Bonds are a favored investment vehicle in Israel and around the world, but they have a certain characteristic that not everybody knows about. Unlike shares, property, commodities or practically any other financial asset, bonds have a ceiling above which they can't rise.
It's a mathematical thing. A bond price can continue rising on the stock exchange as long as demand for it persists, but not to infinity. For each bond there's an equation assuring that ultimately, its price will reach face value and no more. That's the amount the investor receives on the last day of the bond's life, the day the bond matures.
In the past, that ceiling didn't much matter to investors. Anybody who bought corporate bonds a little over a year ago has done well, since the global economic crisis lowered the price of corporate bonds a great deal. In the years preceding the crisis, corporate bonds benefited investors irrespective of capital gains, because of the high levels of interest rates.
Today things are different. Interest rates are low and investors are starved for capital gains. The result is that bonds are near their ceiling.
This process has affected the bond market in two ways. First and foremost, corporate bond prices are high and they've stayed high; they have little or no more room to climb. Serious capital gains, whether on corporate bonds or government bonds, are almost impossible to achieve. Moreover, while bond prices may stay high for the time being, they won't stay there forever.
Second, the yields inherent in bond portfolios held by Israel's savers are just about as low as they can go. Ten-year fixed-income bonds issued by the Israeli government are yielding 4.4%. Linked 10-year bonds are yielding 1.9%. Those are the figures in gross terms. After taxes, the figures are even worse - 3.7% on 10-year fixed-income bonds, and 1.2% on bonds linked to the consumer price index.
The situation abroad is no better. In fact, it's worse. Ten-year U.S. treasury bonds were generating a yield of 2.8% at the end of last week, in dollar terms. In Europe, 10-year government bonds were generating yields of about 2.6% in euro terms. In Japan, savers buying 10-year government bonds are getting returns of 1%. Anybody who wants more must accept risk, for instance in the form of Hungarian bonds (7.2% ), South African bonds (8.4% ) or Greek ones (10.2% ).
The situation in corporate bonds isn't much better. IBM, for instance, recently sold three-year bonds yielding a non-princely 1%.
Israelis had been accustomed to achieving good returns on their pension savings. Losses suffered in 2008 were, by and large, recouped. But from now on, the yields are scraping the bottom, and that's without another global economic crisis.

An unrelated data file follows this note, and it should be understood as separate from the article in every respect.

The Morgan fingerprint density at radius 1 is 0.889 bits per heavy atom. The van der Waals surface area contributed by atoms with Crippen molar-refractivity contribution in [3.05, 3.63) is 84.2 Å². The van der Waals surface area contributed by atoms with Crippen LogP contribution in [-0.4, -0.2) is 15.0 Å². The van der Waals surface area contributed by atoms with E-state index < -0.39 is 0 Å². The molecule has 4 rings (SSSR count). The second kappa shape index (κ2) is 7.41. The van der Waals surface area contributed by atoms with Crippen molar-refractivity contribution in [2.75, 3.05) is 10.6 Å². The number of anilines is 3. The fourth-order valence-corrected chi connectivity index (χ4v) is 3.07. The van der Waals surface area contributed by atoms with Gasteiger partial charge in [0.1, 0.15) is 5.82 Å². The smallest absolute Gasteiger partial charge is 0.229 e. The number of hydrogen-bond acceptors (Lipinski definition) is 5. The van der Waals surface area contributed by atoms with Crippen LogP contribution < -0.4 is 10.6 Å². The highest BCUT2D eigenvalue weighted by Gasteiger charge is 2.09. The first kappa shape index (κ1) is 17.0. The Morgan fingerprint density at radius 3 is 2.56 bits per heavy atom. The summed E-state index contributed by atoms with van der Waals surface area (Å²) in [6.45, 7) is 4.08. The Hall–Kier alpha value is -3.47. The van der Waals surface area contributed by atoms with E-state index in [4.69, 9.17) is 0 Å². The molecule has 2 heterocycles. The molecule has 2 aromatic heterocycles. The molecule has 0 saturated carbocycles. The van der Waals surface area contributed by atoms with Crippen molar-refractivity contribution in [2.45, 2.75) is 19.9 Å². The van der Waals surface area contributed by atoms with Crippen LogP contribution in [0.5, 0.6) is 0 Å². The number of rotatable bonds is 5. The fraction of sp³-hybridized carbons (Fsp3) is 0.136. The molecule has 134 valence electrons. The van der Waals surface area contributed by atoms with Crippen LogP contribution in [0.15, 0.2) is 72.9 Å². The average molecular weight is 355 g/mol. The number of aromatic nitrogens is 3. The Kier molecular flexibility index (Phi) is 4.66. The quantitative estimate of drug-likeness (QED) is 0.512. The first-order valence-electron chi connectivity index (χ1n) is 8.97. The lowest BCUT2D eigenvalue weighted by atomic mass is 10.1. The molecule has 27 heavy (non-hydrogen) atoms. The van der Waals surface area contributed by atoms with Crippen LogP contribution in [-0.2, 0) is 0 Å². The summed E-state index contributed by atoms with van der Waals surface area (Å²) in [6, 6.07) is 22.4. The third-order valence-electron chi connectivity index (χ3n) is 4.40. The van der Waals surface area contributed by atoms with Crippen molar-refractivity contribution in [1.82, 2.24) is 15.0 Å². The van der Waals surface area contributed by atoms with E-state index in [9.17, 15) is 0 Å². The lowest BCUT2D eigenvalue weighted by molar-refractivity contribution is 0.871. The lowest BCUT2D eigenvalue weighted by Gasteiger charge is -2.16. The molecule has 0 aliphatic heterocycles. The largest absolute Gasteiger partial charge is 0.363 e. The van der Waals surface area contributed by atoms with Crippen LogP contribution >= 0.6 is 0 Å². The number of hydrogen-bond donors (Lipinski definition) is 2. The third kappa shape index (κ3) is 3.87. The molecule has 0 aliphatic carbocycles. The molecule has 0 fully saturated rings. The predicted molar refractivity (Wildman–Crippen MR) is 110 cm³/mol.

What to do? There are three possible solutions.
1. The government could decide to sell special investment vehicles to long-term savers. It's done so before, in the form of "designated bonds" that it sold to pension funds. But today's government doesn't view the distress of the long-term saver as a problem for it to solve. The Finance Ministry is behaving like a grocery: Its sole motivation is to reduce its own cost of borrowing. The state has therefore been issuing short-term bonds not linked to the consumer price index.
If the government had in mind the needs of people due to retire in 20 or 30 years, it could issue high-yield 30-year bonds.
One can't blame the Finance Ministry. Its job is to manage the budget and borrow money at low cost. But one can ask the cabinet to take the long view and help savers now, rather than face sure crisis in 20 or 30 years.
2. The second solution lies in the hands of the savers, or rather, the institutional investors that manage their money. They can increase risk. In bonds, risk is inverse to returns. Instead of investing solely in safe government and corporate bonds, they could have a fling with riskier companies or countries.
The riskier sort of bonds offer high yields and could be part of a diversified portfolio. Take the bonds issued by Greece or Africa Israel: for the time being, all is well, and if they reach maturity without giving their holders a haircut, today's buyers will be sitting pretty tomorrow.
Those are two extreme examples. Other deals don't look quite as good and the risk-reward ratio tends to be unattractive. Would you take the not-so-small risk of the issuer's bankruptcy for a few fractions of a percent more?
3. The third solution may sound weird, but it's the most practical of the three: Accept the reality.
Yields are going to stay low for a long time. That's how it is. It may change one day, but until then, keep a stiff upper lip. Grasp the reality with both hands and figure out how to live in a world of low returns.
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